The government’s Eat Out to Help Out scheme had served up over 100m meals by midnight on 31 August, at a cost to the Treasury of £522m, latest figures show
These numbers are ahead of original predictions and are likely to grow. Participating restaurants have until the end of September to claim back the 50% government-funded discount applied to bills for food and non-alcoholic drink, up to a maximum of £10 per diner.
There had been an upward trend in the scheme’s popularity since it launched, with 10.5m meals claimed for in total in the first week, 35m meals in the second, 64m in the third and over 100m by the end.
According to OpenTable data, restaurant bookings increased by an average of 53% on Mondays, Tuesdays and Wednesdays throughout the whole of August, compared to the same days in 2019.
In July 2020, restaurant bookings were down 54% on average from Mondays to Wednesdays compared to July 2019.
On 31 August - the final day of the scheme - bookings were up 216% compared to the equivalent day in 2019.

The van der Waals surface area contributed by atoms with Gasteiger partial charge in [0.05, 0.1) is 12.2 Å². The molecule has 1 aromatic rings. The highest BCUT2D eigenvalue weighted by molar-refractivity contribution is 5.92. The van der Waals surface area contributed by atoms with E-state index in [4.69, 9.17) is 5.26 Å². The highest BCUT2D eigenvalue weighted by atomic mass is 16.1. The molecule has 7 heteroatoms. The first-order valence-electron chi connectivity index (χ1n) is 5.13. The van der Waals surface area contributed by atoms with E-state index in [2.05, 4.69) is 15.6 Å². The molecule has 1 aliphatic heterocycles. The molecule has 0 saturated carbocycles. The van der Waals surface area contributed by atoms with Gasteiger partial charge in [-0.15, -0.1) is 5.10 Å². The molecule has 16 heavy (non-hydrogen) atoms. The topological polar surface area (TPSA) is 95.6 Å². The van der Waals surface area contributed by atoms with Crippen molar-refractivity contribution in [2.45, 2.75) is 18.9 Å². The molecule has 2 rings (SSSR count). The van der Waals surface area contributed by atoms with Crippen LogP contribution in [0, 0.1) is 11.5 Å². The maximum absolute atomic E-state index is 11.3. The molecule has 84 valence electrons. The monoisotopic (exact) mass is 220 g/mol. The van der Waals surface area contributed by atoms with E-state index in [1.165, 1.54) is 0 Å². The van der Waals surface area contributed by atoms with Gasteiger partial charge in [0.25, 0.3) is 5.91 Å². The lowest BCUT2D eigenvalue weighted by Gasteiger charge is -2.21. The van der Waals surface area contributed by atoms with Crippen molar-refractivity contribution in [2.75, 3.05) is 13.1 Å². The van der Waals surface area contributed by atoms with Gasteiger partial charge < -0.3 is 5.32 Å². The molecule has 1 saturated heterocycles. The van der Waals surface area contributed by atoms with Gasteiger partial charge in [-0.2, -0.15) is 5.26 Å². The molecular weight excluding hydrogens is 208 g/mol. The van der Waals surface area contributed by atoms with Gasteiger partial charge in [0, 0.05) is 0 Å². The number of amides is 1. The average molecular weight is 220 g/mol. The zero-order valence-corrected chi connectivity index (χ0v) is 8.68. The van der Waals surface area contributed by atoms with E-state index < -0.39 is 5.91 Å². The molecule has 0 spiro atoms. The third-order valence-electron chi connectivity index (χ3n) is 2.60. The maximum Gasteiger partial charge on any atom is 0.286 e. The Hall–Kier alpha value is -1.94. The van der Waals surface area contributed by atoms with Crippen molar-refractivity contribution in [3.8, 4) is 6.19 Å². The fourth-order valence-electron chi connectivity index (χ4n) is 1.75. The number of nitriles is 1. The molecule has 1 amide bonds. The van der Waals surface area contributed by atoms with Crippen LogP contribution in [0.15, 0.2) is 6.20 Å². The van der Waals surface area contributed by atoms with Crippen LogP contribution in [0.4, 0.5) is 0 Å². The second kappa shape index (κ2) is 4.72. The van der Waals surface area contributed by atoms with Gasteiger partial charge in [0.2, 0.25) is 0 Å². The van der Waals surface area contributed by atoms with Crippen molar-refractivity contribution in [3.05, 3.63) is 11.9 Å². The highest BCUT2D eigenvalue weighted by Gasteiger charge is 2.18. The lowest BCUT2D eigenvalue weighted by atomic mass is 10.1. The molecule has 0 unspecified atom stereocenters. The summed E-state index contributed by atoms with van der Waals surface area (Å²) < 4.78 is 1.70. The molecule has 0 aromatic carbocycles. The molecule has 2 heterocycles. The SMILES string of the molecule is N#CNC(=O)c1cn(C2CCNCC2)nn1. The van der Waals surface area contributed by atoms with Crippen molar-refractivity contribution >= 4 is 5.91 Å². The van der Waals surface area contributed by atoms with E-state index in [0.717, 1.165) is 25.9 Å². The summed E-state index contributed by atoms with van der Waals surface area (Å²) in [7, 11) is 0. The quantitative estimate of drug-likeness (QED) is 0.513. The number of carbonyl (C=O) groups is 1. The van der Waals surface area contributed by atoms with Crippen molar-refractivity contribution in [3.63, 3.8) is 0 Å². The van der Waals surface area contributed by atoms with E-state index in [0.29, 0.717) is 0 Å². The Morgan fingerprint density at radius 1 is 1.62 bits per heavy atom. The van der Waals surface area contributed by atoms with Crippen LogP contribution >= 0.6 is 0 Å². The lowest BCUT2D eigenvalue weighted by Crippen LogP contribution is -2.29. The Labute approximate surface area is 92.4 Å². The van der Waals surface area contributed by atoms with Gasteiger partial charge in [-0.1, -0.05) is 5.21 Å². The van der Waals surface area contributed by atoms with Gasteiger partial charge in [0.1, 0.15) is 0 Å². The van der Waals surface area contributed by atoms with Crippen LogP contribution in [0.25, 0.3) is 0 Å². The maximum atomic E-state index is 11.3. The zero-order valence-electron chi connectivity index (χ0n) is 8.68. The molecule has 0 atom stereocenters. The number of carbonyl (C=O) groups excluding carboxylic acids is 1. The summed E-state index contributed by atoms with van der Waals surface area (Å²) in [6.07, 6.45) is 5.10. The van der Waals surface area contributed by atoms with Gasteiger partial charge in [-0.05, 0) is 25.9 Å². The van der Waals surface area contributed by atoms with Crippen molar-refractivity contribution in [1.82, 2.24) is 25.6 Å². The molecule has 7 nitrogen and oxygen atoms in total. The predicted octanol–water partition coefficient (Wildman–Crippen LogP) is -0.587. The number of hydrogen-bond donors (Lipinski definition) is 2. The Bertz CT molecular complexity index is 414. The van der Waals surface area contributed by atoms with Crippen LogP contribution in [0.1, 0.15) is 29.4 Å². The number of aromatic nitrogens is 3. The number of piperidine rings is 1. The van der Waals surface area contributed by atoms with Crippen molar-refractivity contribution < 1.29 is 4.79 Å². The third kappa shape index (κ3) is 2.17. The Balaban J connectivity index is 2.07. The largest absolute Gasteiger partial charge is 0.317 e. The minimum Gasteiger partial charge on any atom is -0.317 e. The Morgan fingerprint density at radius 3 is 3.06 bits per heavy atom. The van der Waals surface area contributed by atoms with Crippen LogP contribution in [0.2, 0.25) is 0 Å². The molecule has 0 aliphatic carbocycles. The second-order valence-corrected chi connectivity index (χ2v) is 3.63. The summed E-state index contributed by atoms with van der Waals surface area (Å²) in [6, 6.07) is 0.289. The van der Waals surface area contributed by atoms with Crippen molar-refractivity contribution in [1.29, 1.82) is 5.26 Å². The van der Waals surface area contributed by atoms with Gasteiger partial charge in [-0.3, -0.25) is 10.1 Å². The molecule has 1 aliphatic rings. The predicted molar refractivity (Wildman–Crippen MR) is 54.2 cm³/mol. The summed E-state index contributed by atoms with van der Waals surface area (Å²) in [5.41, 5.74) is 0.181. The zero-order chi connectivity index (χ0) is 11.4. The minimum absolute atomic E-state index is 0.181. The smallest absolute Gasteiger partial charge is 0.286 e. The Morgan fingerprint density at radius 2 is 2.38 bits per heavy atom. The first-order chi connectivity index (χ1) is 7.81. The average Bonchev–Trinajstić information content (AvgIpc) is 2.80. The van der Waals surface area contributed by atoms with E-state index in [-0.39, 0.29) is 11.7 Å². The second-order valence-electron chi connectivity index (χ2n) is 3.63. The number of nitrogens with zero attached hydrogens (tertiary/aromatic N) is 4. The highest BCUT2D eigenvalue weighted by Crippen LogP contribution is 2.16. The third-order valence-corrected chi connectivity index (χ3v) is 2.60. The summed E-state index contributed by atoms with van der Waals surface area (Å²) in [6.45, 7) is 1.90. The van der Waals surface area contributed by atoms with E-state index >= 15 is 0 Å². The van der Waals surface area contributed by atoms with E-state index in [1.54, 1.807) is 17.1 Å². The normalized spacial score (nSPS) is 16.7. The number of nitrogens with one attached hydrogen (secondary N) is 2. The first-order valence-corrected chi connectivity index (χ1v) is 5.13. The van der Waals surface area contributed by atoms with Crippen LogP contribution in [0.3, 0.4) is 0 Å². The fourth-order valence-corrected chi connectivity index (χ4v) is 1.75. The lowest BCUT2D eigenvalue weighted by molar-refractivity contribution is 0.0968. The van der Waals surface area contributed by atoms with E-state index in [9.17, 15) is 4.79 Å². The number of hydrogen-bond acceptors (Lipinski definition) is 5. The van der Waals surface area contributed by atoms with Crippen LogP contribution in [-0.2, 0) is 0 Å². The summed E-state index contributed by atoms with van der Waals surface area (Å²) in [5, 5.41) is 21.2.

Chancellor Rishi Sunak said: ‘From the get-go our mission has been to protect jobs, and to do this we needed to be creative, brave and try things that no government has ever done before.
‘Today’s figures continue to show Eat Out to Help Out has been a success. I want to thank everyone, from restaurant owners to waiters, chefs and diners, for embracing it and helping drive our economic recovery.’
The Treasury said there are early signs that despite ending, the scheme has continued to boost demand, with a 2% rise in restaurant bookings on Tuesday 1 September compared to the equivalent day in 2019, according to OpenTable.
Jes Staley, Barclays Group CEO, said: ‘Eat Out to Help Out has undoubtedly had a positive impact – our data shows that restaurant spend grew by 34% on Mondays, Tuesdays and Wednesdays in August compared to the same days in July.
‘The scheme has given the industry a real boost, and will hopefully support the jobs of many hardworking restaurant and fast-food employees across the country.
‘Consumer feedback was also very encouraging, with almost one in five planning to continue dining out more often to support the industry, and a similar number saying that they will return to restaurants that they would not have visited otherwise.’